A few years ago, I entered an organization to do some agile-focused coaching and training. From the outside looking in, it was a fairly mature agile organization. They had internal coaches in place, had implemented Scrum while also leveraging Extreme Programming technical practices for a couple of years, and seemed to be fairly committed and rigorous in their application of the methods.
It was a global financial firm that delivered their IT projects via highly distributed teams. There were a wide variety of tools in place for application lifecycle management (ALM), software development, and software testing support. In my first few days, everything I encountered, while albeit in superficial detail, just felt like a mature agile organization and I was pleasantly surprised. Heck, I was impressed!
For the purposes of this article, my observations will shift to being quality, testing, and tester centric.
Too Narrow a Focus
One of the things I noticed is that the firm had gone “all in” on Behavior-Driven Development (BDD) leveraging Cucumber. They had invited in several consultants to teach courses to many of their Scrum teams and, as a result, everyone was excited and “test infected”. Teams were literally creating thousands of BDD-level automated tests in conjunction with delivery of their software. From their teams’ perspective, there was incredible energy and enthusiasm. Literally everyone contributed tests and they measured the number of increasing tests daily.
These tests were executed as part of their continuous integration environment, so there were visible indicators of coverage and counts. It was truly visual and very inspirational. And I could tell that everyone was focused on increasing the number of automated tests – so there was a unity in goals and in each team’s focus.
However, a few days into my coaching, I was invited to a product backlog refinement session where a team was writing and developing their user stories. What I expected was to simply be an observer. What actually happened is that I soon realized that the team did not know how to write a solid user story. They could barely write one at all, which shocked me. After this gap became clear, they asked me to deliver an ad-hoc user story writing class for them. Afterwards, the team was incredibly appreciative and everyone seemed to ‘get’ the place that stories held in developing their BDD-based acceptance tests.
Over the next several days, I started to realize something very important. The organization was at two levels when it came to its agile quality and testing practices. People were either “all in” or they were “unaware or under-practicing” specific techniques. For example, they were “all in” on BDD and writing automated BDD (Cucumber) tests and on continuous integration. However, they struggled mightily with writing basic user stories and literally had no clear or consistent Definition-of-Done.
I also realized that this “seesaw effect” of focusing on a handful of the more technical practices was doing them a disservice. Why? Because it is actually the interplay across practices that influences the effectiveness of your agile testing and the product impact of your quality practices. I prepared a model for them to illustrate the balance that I think is critical in agile quality practices.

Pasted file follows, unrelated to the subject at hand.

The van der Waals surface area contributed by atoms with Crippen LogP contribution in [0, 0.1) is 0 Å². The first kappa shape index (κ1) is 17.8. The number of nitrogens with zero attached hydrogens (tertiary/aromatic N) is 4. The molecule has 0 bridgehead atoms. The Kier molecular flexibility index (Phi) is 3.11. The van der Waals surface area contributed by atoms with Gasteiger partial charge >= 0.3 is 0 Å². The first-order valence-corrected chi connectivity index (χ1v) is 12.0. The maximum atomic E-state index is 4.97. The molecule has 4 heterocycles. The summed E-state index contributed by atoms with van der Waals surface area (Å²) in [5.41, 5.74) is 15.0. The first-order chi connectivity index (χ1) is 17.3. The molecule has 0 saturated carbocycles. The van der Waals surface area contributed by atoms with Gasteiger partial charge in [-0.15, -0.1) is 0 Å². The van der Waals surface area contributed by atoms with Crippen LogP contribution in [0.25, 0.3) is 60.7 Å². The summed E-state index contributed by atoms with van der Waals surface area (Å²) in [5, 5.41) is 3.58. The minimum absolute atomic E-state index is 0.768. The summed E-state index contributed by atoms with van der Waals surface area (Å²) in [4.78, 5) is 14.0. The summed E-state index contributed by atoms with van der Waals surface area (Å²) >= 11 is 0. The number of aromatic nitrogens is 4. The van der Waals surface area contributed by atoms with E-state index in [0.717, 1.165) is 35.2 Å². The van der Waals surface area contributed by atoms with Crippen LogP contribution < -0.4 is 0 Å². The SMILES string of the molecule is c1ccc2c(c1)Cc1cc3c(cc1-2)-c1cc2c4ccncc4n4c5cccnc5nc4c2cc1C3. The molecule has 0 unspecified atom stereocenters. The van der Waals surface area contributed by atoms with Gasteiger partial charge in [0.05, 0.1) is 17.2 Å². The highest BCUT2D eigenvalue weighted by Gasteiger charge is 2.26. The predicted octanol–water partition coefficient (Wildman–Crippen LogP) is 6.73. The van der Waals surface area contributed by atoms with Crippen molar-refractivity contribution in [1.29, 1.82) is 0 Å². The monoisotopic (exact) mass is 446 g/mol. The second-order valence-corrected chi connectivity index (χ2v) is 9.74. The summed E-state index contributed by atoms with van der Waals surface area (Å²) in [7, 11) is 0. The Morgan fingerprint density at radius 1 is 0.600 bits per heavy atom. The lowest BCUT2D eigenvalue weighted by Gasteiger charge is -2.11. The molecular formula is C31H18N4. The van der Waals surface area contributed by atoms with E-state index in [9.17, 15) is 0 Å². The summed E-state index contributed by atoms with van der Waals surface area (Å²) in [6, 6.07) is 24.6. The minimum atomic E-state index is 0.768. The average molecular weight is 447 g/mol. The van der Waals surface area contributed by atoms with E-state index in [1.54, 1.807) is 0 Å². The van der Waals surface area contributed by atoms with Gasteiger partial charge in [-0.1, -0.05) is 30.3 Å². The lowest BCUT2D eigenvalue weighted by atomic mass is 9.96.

I called it The Three Pillars of Agile Quality and Testing, and I began to coach a much more nuanced, broad, and deep approach for their teams.
While this is more of a strategic play and a longer-term focus, the discussions and the changes they drove had an immediate impact on the organization. People started to connect the dots between the technical and softer skill practices. They became much more aware of the interplay across practices and how this drove an improvement in quality results.
I want to share the “Pillars” in this article in the hope that it will help your agile quality strategy development as well.
A Bit More on Strategy
A really important sub-text to the development of the Three Pillars is my ongoing observation that agile organizations at best might have a strategy for their overall transformation. But rarely do they develop or are able to articulate their overall strategy for agile quality and testing.
I guess the assumption is that these aspects are “along for the ride” as part of the development-driven strategies in their agile adoption. But I could not disagree more with that point of view. I believe that calling out, making transparent, and focusing on your quality and testing agile strategies strongly aligns with the Agile Manifesto and makes for a much more rigorous and successful agile transition.
The ultimate value of the Three Pillars is to help organizations think about, articulate, and realize their agile strategies in these areas and, most importantly, to hopefully achieve evolutionary balance.
In the concluding episode of this post, we’ll explore the Three Pillars in more detail. We’ll also explore the foundation of the model and how the pillars are intended to drive a more cross-cutting view in your agile testing and quality strategies. Please check out part-2 here
As an aside, a colleague of mine and I have written a book on the Three Pillars model. It should be available on Amazon by the time you read this article. You can also get a free PDF of the book by . And in addition to the book, we’ve also developed a Three Pillars strategy assessment tool that should help you measure and plan your agile quality and testing strategies.
Stay agile my friends,